Whether you are a building a business from the ground-up or you’ve been in business for a long time, defining your brand is extremely important to its success. In a previous article we discussed some of the reasons why a company would need to brand or rebrand. Whatever the reason, we’re here to help you through that process with simple steps to uncovering your main message and how it translates into successful branding.

One of our favorite books here at Ignition is The Brand Gap by Marty Neumeier. In his book, Marty sets the stage by asking three questions: Who are you? What do you do? And why does it matter? If you can answer these questions quickly and confidently, you’re ready to begin. If not, to meet with your leadership teams and hash this out. Because everything from here on out depends on it.

If you can in fact answer Who are you, What do you do, And why does it matter, then let’s get started.

Step 1:

As traditional (and as potentially boring as it sounds), a good-old-fashioned SWOT analysis has proven to be a very good exercise to get your people talking. Here are some of the key questions we ask:

  • What characteristics are unique to your company? It may be people, skills, resources, partnerships, or capabilities.
  • What aspects of your company might put you at a disadvantage? Go into this with the understanding that some of these characteristics may be by choice.
  • What are the internal and external influences that will lead your company to meeting its business goals, such as market trends, technology, or maybe it’s weaknesses of your competitors?
  • What are the internal and external influences that would impede your company from meeting its goals? These are usually factors that you have little or no control over but are important to identify.

Step 2:

Understanding the competitive landscape is huge. If you don’t have an accurate pulse on this, it will be very difficult for you to create differentiation. Here are some questions to get you started:

  • Who do you lose a sale to? Maybe there are one or two competitors you are often up against and have trouble beating out. If that’s the case, you should ask your used-to-prospect what factors led to their decision NOT to choose you.
  • On the flip-side, list all the reasons why you seem to win sales.
  • Next, ask yourself what brands are already out in the marketplace doing what you do well. Are there any competitors that you aspire to be like? If yes, explain why.

Step 3:

By now, you should have a lot of great insight into your company and the competitive landscape. Next, define who you’re selling to. Customer personas is a popular term these days…we usually just call it audience profiling. You can easily go into enormous detail about customer personas and their buying journey, but that can grow into an entirely separate project. For now, we just want to understand who is buying or who is part of the purchase process for your products or services.

  • For starters, simply list their title and role in the purchase process. Give the profile a name if it makes it more fun. How about Jerry Miller.
  • List the things that will trip Jerry’s trigger. What are his pains that you can solve with your product or service?
  • Next list all the relevant touch-points that Jerry might experience in your marketing. For example, he might receive an email blast from you, see your posts on social media, or see an ad in a trade magazine.
  • What social media platforms is Jerry using for business purposes? What magazines is he reading? What blogs do you think he’s following?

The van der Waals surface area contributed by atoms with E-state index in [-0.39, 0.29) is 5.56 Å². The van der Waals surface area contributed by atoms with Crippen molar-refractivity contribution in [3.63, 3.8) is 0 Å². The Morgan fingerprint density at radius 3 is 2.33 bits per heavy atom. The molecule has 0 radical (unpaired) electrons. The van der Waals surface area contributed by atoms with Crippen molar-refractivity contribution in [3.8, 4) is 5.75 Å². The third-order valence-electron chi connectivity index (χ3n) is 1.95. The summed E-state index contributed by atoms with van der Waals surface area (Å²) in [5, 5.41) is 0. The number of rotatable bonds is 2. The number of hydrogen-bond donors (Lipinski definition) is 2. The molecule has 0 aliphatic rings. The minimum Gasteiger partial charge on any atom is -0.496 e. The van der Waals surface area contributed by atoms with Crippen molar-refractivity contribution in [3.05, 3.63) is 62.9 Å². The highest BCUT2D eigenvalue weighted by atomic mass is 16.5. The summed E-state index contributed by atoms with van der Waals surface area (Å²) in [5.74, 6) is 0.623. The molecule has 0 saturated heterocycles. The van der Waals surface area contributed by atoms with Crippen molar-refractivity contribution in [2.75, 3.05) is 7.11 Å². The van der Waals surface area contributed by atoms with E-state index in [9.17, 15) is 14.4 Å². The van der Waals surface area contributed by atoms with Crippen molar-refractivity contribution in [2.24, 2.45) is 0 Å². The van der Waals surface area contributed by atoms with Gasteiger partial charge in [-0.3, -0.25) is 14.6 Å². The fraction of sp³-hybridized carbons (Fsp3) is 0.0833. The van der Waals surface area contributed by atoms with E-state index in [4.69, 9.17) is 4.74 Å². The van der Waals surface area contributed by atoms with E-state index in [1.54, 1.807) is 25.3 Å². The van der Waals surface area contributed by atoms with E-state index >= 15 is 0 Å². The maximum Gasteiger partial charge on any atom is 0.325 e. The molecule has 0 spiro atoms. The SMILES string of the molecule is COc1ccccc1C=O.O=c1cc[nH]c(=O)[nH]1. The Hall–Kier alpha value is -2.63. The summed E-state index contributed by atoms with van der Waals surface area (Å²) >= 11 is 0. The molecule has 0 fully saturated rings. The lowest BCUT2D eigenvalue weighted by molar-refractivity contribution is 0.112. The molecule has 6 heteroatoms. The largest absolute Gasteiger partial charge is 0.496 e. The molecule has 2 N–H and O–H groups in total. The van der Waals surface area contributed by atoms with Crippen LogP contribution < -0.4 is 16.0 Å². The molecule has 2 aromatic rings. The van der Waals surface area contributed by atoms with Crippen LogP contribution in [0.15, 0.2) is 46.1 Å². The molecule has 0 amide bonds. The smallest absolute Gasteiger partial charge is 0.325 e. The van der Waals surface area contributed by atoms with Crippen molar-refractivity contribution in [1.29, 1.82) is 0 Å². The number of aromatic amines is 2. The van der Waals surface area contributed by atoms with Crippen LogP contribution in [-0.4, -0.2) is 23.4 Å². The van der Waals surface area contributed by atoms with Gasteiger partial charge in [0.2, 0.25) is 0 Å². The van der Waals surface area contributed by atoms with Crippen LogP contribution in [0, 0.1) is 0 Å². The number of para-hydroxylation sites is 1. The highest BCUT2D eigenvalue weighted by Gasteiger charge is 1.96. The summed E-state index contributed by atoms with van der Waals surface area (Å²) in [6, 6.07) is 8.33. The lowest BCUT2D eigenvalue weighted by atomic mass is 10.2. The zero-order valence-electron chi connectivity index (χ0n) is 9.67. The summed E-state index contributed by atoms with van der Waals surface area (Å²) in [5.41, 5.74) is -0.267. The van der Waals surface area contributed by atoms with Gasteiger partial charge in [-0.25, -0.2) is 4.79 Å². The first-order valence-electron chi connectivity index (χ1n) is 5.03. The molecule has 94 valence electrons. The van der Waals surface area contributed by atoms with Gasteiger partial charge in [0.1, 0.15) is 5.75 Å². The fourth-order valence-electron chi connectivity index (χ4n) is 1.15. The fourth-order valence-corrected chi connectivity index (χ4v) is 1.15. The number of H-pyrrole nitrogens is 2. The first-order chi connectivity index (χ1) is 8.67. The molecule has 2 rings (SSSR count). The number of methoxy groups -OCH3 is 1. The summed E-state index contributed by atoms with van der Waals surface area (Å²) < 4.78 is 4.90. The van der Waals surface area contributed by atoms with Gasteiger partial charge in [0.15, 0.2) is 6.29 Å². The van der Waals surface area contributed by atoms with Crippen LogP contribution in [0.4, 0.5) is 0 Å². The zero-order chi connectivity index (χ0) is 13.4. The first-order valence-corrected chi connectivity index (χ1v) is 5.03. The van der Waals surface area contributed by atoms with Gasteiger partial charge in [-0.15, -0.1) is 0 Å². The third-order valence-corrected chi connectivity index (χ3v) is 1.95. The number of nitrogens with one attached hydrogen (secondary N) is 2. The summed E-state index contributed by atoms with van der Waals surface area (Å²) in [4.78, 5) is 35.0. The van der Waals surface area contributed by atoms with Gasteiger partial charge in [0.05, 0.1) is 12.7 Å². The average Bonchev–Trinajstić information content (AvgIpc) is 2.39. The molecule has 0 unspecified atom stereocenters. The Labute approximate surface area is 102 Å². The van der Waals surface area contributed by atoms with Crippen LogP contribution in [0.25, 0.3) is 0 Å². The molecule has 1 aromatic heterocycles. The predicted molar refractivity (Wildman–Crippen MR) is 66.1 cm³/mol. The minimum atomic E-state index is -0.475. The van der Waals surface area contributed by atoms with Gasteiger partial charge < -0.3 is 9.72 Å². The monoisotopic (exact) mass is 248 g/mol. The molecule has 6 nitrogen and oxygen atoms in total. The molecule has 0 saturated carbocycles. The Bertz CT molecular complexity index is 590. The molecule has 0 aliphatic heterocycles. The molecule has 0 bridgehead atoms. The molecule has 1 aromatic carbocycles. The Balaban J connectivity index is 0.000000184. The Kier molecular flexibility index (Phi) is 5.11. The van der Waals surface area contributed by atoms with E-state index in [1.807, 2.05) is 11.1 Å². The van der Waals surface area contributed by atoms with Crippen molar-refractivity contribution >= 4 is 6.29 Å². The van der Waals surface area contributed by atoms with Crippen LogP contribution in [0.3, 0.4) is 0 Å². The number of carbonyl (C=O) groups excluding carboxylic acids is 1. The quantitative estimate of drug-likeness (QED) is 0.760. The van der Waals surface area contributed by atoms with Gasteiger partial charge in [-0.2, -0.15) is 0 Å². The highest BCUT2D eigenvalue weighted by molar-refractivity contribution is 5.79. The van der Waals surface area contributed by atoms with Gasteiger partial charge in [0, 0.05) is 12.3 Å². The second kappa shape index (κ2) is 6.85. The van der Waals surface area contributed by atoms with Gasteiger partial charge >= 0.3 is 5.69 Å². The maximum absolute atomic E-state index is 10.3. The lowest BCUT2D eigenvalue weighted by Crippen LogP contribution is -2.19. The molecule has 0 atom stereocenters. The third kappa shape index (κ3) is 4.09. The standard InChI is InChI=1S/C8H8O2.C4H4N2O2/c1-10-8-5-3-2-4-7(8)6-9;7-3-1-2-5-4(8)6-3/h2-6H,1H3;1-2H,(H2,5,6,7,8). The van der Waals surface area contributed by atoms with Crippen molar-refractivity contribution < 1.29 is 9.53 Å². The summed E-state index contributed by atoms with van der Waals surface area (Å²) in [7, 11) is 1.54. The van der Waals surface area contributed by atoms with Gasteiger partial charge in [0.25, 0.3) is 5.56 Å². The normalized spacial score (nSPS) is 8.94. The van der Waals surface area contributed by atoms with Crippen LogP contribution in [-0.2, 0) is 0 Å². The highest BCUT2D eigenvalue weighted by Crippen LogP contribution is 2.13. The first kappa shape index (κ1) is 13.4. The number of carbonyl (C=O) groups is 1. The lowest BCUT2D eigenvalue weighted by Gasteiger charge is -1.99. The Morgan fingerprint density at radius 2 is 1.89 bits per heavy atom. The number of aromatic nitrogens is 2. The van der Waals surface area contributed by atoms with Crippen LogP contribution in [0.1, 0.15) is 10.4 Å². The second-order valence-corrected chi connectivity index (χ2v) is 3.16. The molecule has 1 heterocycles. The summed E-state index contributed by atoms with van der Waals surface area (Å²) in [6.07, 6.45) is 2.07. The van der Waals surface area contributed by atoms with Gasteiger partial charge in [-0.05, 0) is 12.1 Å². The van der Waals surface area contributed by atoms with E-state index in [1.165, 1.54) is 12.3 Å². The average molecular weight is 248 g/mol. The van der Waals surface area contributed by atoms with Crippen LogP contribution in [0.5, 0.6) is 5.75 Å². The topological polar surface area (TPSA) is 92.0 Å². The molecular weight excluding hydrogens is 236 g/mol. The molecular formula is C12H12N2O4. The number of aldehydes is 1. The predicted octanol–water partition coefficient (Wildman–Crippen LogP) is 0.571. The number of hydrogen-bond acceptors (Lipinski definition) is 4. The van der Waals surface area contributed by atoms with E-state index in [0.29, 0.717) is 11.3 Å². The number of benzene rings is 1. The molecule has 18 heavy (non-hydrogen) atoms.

Step 4:

The best branding and marketing campaign isn’t that great if it isn’t designed around your sales process. So make sure you spend some time on this topic.

  • How does a potential customer know they need you? How would they find you…a Google search perhaps? If so, what would they be searching for?
  • Let’s pretend a prospect finds you on Google and calls your office. Describe the ideal sales call. Even better, go to the extent of actually writing down the entire dialogue.
  • Define all the steps of the typical sales process…from initial contact to close of the sale.
  • What kinds of sales aids would help your sales team along the sales process? In other words, brainstorm the kinds of marketing tools or techniques that might help to move prospects along the sales process quicker or more efficiently.
  • What kinds of things can you give away in exchange for a good, qualified lead? This could be a free gift, or it could be proprietary knowledge in the form of a white paper or something similar.

Step 5:

If you’ve made it this far in the Brand Discovery process, you should have everything you need to develop a really strong message for your brand. From here, you may need to bring in some creative writing skills.

Brand Discovery, should fuel two or three things: 1) Composition of a concise 30-second elevator pitch, 2) Development of your key value propositions, and 3) Creation of a corporate tagline (if deemed necessary).

  • From our perspective, a successful elevator pitch has five key parts: Problem Identification, Proposed Solution, Value Offering, Summary, and Call-to-Action – written in as few words as possible
  • When composing core value propositions, they should be short and sweet. For example, For industrial manufacturers, our widget increases efficiencies between management teams and the shop floor.
  • You may or may not need a new corporate tagline. There are some who feel it’s important, where others believe it’s unnecessary. At Ignition, we tend to feel they are important. Especially when it comes time to launch a newly-branded company.

We trust you will find value in this process as you make your way through a rebranding initiative. Good luck!

If you need help conducting a comprehensive Brand Discovery as part of your branding or rebranding effort, Ignition would be happy to discuss your project.